Smiley faces have been a part of society long before emojis made them part of everyday communication. However, a new discovery in Turkey reveals that the smiley face may have been in use centuries before previously thought.

The discovery was made in Gaziantep at the border between Turkey and Syria. A team of Turkish and Italian archeologists were exploring in the area and had already unearthed a variety of ancient vases and pots during their expedition. But they highlighted a pitcher that was once used for a sweet drink called sherbet, with the pitcher dating back to 1,700 B.C. The pitcher had the faded but easily detectible outline of two eyes and a smile, familiar to modern-day man as a smiley face. Experts can only speculate about the reason for the smiley face, but they’re calling it the earliest-known smiley emoji.

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The news spread quickly, with the media telling the world that skull fragments found in Morocco were identified as being approximately 300,000 years old. The fragments—belonging to three adults, a child, and an adolescent—meant that homo sapiens may have roamed the Earth 100,000 years earlier than previously thought, igniting excitement among archaeology fans across the globe.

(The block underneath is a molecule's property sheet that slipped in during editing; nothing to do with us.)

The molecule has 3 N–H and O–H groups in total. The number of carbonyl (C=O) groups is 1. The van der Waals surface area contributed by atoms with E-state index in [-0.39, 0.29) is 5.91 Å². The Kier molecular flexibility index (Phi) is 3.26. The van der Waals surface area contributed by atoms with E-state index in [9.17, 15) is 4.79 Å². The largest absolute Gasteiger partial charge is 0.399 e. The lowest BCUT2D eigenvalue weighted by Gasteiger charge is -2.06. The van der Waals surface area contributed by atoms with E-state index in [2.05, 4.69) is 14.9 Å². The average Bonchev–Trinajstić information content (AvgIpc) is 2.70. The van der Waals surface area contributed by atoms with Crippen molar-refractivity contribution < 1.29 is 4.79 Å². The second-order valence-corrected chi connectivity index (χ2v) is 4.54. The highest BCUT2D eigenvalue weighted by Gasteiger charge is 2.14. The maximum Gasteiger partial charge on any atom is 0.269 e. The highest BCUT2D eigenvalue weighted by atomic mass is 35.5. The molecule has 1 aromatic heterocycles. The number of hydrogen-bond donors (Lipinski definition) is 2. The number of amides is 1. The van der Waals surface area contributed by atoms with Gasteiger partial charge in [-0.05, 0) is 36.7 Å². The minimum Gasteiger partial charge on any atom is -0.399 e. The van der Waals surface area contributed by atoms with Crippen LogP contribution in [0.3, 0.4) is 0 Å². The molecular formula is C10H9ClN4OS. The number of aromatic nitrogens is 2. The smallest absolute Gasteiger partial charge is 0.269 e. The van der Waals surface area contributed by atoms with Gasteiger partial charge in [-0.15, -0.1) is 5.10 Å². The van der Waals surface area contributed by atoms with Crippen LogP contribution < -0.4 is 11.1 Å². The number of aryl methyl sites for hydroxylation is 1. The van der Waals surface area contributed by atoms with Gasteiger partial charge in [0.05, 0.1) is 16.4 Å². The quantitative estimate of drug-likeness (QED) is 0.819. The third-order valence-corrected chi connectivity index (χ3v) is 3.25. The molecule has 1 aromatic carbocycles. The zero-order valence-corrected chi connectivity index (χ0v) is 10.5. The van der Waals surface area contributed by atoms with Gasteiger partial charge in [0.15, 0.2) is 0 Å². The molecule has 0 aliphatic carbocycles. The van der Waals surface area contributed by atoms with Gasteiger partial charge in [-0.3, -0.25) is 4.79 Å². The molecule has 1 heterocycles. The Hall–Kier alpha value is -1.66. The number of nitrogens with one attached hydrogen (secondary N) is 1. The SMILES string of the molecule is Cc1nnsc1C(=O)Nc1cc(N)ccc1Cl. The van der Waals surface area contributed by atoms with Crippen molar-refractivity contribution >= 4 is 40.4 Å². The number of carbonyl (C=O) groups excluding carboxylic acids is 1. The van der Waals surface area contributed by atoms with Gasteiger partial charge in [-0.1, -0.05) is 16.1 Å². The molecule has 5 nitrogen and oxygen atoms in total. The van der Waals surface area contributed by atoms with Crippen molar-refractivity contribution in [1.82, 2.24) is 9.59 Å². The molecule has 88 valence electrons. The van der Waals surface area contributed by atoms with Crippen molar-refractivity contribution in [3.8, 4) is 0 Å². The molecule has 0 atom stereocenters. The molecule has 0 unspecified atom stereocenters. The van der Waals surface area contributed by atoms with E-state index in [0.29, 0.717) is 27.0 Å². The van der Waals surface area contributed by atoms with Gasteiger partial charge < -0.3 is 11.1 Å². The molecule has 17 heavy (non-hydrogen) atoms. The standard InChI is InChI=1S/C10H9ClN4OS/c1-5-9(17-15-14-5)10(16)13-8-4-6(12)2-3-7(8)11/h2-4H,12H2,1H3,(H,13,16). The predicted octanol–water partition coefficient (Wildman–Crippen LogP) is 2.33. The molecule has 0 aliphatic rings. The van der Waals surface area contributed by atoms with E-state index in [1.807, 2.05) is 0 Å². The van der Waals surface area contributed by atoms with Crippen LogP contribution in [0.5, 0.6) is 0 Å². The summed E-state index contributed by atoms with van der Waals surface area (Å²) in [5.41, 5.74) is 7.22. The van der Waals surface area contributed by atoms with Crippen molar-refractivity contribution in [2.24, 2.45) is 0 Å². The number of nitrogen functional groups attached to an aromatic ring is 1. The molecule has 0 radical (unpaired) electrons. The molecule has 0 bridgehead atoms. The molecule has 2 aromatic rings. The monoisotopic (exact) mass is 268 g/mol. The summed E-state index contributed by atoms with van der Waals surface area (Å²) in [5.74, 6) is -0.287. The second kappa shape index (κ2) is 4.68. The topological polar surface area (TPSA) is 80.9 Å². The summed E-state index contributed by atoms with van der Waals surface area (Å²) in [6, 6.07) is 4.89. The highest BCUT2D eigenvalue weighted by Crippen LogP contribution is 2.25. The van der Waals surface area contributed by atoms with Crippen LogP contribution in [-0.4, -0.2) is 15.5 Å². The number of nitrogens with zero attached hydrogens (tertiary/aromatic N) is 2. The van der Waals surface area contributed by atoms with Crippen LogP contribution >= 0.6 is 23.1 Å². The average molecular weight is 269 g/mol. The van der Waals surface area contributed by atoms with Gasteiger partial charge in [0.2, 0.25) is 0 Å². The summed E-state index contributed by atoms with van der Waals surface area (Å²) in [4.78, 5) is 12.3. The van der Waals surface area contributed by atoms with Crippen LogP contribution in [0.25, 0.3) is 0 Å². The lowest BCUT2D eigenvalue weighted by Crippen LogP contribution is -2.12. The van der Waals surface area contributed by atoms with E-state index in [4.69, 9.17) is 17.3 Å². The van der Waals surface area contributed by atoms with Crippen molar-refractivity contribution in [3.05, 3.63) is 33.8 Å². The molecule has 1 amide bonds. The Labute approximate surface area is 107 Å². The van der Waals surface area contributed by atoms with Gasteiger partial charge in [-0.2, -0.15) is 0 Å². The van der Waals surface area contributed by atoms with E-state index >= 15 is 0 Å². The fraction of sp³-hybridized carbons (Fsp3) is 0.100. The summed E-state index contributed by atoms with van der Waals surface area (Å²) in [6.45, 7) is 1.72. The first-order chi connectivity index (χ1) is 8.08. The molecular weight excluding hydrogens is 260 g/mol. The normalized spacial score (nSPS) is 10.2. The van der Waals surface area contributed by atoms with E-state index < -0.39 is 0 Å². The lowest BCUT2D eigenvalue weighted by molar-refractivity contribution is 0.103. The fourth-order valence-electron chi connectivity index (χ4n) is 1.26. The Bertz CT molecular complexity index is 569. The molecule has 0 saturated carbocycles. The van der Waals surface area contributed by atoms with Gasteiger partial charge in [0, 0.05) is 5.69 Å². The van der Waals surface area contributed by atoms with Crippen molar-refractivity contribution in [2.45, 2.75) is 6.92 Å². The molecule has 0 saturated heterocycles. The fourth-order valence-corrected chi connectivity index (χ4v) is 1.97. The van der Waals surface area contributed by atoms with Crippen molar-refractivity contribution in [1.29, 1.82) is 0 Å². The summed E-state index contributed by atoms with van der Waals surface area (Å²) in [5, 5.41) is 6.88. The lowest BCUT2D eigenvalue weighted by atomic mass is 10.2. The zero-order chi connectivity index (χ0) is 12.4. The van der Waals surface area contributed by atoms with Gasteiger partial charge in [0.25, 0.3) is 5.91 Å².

But scientists say evolution is far more complicated. Evolutionary biologist Jean-Jacques Hublin and his team dubbed the skulls “early Homo sapiens,” but others in the field are more skeptical. Some have expressed disdain for the way Hublin and his team were so quick to say this is proof that the “earliest” Homo sapiens was around 300,000 years ago. Evolution is gradual, the experts point out, with no definite beginning or ending.

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Scientists are fascinated by a 2013 find in South Africa. Discovered among a collection of 1,500 human fossils gathered in the area was Homo naledi, a primitive human estimated to have lived between 236,000 and 335,000 years ago. This puts this species in South Africa not long before Homo sapiens made its first appearance.

Although Homo naledi appears to have had a small brain, it is otherwise human in appearance, including long legs. From their research, scientists were able to determine that Homo naledi likely was a toolmaker, as well as being a good climber. They also found that this particular species likely buried its dead, something that was previously associated with a more modern development. The combination of Homo sapiens-like traits has some experts wondering if man evolved more gradually than previously assumed. Some researchers believe there was a species called Homo helmei that transitioned to the earliest Homo sapiens.

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